A resource pool represents a subset of physical resources that can be governed. By default, SQL Server databases are bound to and consume the resources of the default resource pool. To protect SQL Server from having its resources consumed by one or more memory-optimized tables, and to prevent other memory users from consuming memory needed by memory-optimized tables, you should create a separate resource pool to manage memory consumption for the database with memory-optimized tables.
A database can be bound to only one resource pool. However, you can bind multiple databases to the same pool. SQL Server allows binding a database without memory-optimized tables to a resource pool but it has no effect. You may want to bind a database to a named resource pool if, in future, you may want to create memory-optimized tables in the database.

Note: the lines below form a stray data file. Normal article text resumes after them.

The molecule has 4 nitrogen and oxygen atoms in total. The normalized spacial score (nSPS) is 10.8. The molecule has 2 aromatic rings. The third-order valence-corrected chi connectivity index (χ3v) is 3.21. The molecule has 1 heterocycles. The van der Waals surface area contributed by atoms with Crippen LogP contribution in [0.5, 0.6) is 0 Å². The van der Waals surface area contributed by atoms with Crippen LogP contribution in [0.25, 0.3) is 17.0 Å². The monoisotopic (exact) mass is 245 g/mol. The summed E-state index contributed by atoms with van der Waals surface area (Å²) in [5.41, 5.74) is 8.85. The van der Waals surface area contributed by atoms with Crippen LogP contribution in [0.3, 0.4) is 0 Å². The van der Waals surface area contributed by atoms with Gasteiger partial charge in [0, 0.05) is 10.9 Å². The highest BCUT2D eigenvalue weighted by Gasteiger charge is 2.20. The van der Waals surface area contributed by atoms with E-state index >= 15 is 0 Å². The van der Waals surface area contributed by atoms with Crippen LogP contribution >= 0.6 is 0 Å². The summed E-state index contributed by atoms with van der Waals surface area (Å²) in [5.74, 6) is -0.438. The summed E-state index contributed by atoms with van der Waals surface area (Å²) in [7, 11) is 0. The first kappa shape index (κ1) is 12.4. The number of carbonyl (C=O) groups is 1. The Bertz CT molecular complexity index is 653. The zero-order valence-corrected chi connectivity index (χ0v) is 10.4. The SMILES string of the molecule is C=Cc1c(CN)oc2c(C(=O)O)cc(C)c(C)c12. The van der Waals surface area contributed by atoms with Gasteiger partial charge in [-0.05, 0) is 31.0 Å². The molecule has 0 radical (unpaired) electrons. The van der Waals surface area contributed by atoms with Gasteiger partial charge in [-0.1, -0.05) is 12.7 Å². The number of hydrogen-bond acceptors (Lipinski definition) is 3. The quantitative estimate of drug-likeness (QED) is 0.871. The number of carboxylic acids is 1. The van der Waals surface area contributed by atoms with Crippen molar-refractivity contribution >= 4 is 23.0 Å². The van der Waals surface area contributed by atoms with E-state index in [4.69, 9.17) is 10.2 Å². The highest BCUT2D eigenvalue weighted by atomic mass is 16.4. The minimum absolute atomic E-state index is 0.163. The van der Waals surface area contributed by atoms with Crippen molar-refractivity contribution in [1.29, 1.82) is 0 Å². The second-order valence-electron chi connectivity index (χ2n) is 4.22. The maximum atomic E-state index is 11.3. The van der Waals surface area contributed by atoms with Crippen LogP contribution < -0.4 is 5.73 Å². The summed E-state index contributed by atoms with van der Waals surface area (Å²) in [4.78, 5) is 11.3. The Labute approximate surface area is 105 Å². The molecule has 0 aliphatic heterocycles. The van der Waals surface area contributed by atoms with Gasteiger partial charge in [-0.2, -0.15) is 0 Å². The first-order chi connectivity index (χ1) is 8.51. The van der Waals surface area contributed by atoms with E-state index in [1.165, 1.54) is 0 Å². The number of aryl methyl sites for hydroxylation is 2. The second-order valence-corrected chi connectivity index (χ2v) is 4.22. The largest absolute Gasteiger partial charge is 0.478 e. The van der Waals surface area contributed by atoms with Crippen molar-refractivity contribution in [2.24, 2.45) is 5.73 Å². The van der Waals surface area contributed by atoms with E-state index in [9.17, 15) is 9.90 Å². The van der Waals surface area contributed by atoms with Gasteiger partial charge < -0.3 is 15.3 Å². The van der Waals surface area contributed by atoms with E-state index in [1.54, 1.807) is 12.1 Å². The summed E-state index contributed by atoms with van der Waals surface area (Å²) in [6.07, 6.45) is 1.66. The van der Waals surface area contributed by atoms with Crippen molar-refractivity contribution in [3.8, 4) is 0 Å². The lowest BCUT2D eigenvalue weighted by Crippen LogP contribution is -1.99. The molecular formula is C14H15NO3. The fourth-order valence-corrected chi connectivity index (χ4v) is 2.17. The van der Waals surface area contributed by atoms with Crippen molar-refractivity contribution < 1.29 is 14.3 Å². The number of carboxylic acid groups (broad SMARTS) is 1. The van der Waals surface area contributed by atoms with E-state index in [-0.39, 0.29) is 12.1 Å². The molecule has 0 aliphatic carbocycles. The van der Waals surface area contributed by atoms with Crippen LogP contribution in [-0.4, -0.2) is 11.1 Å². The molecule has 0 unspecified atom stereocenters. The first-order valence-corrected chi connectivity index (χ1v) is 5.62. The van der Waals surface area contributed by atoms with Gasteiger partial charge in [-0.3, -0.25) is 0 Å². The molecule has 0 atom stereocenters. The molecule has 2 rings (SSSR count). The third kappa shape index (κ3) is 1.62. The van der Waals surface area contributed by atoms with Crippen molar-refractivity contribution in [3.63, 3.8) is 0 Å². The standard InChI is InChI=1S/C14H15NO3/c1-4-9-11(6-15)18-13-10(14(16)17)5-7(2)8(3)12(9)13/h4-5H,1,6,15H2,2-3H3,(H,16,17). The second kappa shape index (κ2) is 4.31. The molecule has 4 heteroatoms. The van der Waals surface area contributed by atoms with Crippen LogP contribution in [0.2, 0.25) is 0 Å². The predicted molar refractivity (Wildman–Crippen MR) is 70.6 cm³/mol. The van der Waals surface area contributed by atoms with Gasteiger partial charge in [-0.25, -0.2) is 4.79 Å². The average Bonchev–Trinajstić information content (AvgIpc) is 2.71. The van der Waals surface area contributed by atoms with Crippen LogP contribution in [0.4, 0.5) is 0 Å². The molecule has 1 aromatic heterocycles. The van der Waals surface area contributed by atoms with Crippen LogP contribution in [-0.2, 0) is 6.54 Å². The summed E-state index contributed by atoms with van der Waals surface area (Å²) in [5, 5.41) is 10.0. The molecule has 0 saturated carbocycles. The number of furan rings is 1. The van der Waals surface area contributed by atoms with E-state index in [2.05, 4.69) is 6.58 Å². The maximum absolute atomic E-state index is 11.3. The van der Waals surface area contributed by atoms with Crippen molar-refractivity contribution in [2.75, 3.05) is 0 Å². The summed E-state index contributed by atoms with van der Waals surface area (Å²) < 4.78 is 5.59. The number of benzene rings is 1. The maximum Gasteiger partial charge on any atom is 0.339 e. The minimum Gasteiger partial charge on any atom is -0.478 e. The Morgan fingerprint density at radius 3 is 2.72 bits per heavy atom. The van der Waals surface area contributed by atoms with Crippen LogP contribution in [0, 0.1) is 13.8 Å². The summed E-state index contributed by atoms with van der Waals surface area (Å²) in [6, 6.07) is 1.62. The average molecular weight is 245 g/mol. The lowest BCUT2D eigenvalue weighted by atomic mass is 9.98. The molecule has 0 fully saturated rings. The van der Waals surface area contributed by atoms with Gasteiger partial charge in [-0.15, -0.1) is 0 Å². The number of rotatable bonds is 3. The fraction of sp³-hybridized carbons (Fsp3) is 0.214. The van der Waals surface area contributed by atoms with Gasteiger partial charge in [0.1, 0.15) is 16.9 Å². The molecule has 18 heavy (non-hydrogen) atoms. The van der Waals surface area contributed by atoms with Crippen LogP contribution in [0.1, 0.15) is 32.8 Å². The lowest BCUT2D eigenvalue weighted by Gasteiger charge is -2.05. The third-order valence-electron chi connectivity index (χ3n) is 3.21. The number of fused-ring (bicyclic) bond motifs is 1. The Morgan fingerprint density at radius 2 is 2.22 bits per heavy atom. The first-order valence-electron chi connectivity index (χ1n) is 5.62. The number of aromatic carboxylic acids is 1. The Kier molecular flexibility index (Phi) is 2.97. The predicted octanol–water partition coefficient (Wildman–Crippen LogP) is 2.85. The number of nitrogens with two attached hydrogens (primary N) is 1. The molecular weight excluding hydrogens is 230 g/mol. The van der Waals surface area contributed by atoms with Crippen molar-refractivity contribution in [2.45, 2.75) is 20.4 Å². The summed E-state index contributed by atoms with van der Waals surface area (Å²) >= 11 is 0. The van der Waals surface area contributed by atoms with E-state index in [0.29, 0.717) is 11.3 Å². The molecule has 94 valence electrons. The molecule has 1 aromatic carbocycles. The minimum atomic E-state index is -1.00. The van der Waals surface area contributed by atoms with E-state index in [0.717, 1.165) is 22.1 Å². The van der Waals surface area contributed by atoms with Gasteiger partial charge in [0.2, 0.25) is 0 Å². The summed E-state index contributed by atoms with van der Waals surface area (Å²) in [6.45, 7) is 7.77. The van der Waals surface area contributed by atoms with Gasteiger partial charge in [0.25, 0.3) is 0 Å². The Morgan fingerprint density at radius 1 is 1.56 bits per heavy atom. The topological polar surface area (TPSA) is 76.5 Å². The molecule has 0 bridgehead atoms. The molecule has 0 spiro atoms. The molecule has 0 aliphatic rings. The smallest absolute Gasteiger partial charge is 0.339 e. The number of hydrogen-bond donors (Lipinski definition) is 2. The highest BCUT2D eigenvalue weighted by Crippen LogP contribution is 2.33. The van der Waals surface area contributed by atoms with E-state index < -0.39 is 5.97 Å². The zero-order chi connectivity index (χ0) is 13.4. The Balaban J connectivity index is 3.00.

Before you can bind a database to a resource pool both the database and the resource pool must exist. The binding takes effect the next time the database is brought online
USE [master] GO CREATE RESOURCE POOL [mem_xtp_pool] WITH(min_cpu_percent=0, max_cpu_percent=100, min_memory_percent=50, max_memory_percent=60, cap_cpu_percent=100, AFFINITY SCHEDULER = AUTO ,min_iops_per_volume=0, max_iops_per_volume=0) GO
Bind the database to the resource pool.
EXEC sp_xtp_bind_db_resource_pool 'DatabaseName', 'mem_xtp_pool' GO
Confirm the binding. The resource pool id for the database should be NULL.
SELECT d.database_id, d.name, d.resource_pool_id FROM sys.databases d GO
Make the binding effect. Take the database offline and back online after binding it to the resource pool
ALTER DATABASE DatabaseName SET OFFLINE GO ALTER DATABASE DatabaseName SET ONLINE